Michael Phelps makes swimming look smooth.
Meryl Streep acts flawlessly.
Elon Musk transforms visions into a reality, unlike anyone.
Each of these people has mastered their craft in a way many only dream of doing. In a world where everyone shows only their accomplishments, best photos and epic life moments it can be so easy to forget what it really takes to get there.
As a writer, here are 4 ways I stay uplifted in the pursuit of mastering my craft.
1. Don’t compare your day one to someones day 10,000.
When you have an idol or mentor, that is great, however, resist the urge to compare where they are to where you stand today. It can be so easy to fall victim to the comparison trap and never get out.
This will only lead you down a spiral of self-doubt and ultimately, lose the spark that your passion and craft originally brought.
Instead, focus on what you can do today, in this one hour, this singular moment, to become better at what you love. When you do that hour after hour, day after day, you will suddenly look up and realize how far you have come.
It might even be possible that someone is now looking at your day 10,000 with inspiration.
2. Be willing to wait for success.
Have you ever wondered why so many lottery winners end up going bankrupt? One likely reason is, they have no emotional connection to what went into attaining that wealth. There was no backstory around what went into gain the money.
Instant gratification has become an epidemic, with the convenience of modern society, we all want things now, and often, we want them for free.
The truth is, there is immense power in delayed gratification. When you put in the work and follow the highs and lows of the journey, the moment you reach your goal, mastery will feel so much sweeter in the end.
If someone handed you an Emmy for being a movie extra or passed off an Olympic gold medal for walking a 5K, would it mean anything deeply to you?
So be patient and enjoy the process to success in mastering your craft.
3. Reconnect with your purpose.
So often we wake up, go to work, socialize and do a hobby without really stopping to think — why?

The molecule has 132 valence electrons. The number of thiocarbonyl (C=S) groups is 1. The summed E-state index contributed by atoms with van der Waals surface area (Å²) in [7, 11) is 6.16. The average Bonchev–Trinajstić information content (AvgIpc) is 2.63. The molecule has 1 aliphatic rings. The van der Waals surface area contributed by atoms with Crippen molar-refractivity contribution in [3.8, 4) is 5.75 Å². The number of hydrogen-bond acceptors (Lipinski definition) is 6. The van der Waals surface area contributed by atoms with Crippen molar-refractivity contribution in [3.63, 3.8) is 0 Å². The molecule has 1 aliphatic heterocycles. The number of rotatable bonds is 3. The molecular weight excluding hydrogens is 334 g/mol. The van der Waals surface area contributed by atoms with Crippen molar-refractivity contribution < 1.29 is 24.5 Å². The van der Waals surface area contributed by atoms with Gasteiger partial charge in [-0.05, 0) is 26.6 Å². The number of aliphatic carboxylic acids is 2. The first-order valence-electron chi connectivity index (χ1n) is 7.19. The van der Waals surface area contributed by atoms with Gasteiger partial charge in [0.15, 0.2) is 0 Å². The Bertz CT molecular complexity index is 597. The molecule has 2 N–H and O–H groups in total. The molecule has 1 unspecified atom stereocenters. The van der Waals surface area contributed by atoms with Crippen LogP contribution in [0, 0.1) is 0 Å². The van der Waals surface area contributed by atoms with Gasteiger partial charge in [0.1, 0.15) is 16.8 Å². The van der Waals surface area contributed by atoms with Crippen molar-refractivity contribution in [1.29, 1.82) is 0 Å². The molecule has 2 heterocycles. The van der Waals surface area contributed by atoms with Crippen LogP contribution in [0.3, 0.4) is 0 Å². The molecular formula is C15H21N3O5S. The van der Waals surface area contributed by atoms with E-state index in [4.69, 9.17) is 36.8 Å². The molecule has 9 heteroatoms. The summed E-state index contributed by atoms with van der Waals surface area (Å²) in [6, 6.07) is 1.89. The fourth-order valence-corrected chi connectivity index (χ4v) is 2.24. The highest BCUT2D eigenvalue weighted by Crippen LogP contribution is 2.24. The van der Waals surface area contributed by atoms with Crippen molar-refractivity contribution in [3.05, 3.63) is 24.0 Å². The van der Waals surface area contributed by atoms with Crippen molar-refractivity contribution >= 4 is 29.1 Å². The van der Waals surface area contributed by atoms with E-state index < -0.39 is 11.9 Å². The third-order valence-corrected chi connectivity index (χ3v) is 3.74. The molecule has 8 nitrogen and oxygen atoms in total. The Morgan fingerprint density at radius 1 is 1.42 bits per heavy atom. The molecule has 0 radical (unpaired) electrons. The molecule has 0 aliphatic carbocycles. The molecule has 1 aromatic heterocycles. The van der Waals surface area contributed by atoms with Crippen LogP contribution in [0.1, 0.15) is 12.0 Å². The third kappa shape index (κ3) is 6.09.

There is a reason you do what you do every day, and that is your guiding purpose. Make a commitment to remind yourself of what that is.
In creative writing, my ultimate purpose is to share stories that free people from the pain they feel and open the opportunity for self-acceptance. I tell myself this every time I sit down to write.
Each morning when you plan the day, check in with why you choose each task. If it helps, create a mantra to repeat out loud first thing in the morning to set you on the path to success.
My personal mantra is from the book The Big Leap:
“I expand with abundance, success and love, ever day. And I inspire those around me to do the same.”
Try this one out or find one that fits your purpose to receipt
4. Create time to enter a state of flow.
The best way to stay positive when working on mastering a craft is this right here- enter a flow state.
When you are in flow state, everything melts away, time ceases to exist and you become one with what you are doing. Have you ever started practicing your craft to look up and think it had been ten minutes only to realize hours passed by? You were in flow, or “the zone”, as athletes often refer to it.
Not only does your skill set thrive when in this state of mind but, the more you can enter into a state of flow, the happier you will become. Science has done substantial studies to show that this altered mindset releases chemicals from your brain that actually make you happier.
Set time aside in a space with limited interruptions and allow your craft to fill you up and flow through you. Sometimes you need a little time away from the world to be one with what you love. I guarantee you will emerge with newfound appreciation and enthusiasm.
Staying the course when striving for greatness can be difficult from time to time. Commit to these four things every day, and take notice of how you feel, and how much your skills improve.
And always remember, choose to enjoy the path to greatness!
This article first appeared in The Startup.